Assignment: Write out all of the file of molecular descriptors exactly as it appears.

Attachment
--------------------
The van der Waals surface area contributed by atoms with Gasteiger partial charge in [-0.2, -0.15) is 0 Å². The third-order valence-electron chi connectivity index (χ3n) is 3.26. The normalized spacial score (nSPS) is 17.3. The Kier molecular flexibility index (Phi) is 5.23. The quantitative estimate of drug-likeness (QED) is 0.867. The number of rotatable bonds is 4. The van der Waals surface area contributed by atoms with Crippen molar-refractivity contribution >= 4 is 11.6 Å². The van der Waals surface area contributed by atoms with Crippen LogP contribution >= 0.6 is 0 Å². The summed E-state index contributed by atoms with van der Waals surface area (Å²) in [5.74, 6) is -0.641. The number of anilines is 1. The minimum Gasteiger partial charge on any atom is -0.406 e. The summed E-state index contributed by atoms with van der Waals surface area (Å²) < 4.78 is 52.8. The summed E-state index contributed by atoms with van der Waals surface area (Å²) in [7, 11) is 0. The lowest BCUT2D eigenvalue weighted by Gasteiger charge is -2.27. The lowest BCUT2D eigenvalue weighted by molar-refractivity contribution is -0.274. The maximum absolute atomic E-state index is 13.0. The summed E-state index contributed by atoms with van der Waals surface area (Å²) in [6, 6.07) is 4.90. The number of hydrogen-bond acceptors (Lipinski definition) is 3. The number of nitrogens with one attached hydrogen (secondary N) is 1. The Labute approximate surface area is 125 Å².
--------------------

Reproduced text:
The van der Waals surface area contributed by atoms with Gasteiger partial charge in [-0.2, -0.15) is 0 Å². The third-order valence-electron chi connectivity index (χ3n) is 3.26. The normalized spacial score (nSPS) is 17.3. The Kier molecular flexibility index (Phi) is 5.23. The quantitative estimate of drug-likeness (QED) is 0.867. The number of rotatable bonds is 4. The van der Waals surface area contributed by atoms with Crippen molar-refractivity contribution >= 4 is 11.6 Å². The van der Waals surface area contributed by atoms with Crippen LogP contribution >= 0.6 is 0 Å². The summed E-state index contributed by atoms with van der Waals surface area (Å²) in [5.74, 6) is -0.641. The number of anilines is 1. The minimum Gasteiger partial charge on any atom is -0.406 e. The summed E-state index contributed by atoms with van der Waals surface area (Å²) < 4.78 is 52.8. The summed E-state index contributed by atoms with van der Waals surface area (Å²) in [7, 11) is 0. The lowest BCUT2D eigenvalue weighted by Gasteiger charge is -2.27. The lowest BCUT2D eigenvalue weighted by molar-refractivity contribution is -0.274. The maximum absolute atomic E-state index is 13.0. The summed E-state index contributed by atoms with van der Waals surface area (Å²) in [6, 6.07) is 4.90. The number of hydrogen-bond acceptors (Lipinski definition) is 3. The number of nitrogens with one attached hydrogen (secondary N) is 1. The Labute approximate surface area is 125 Å².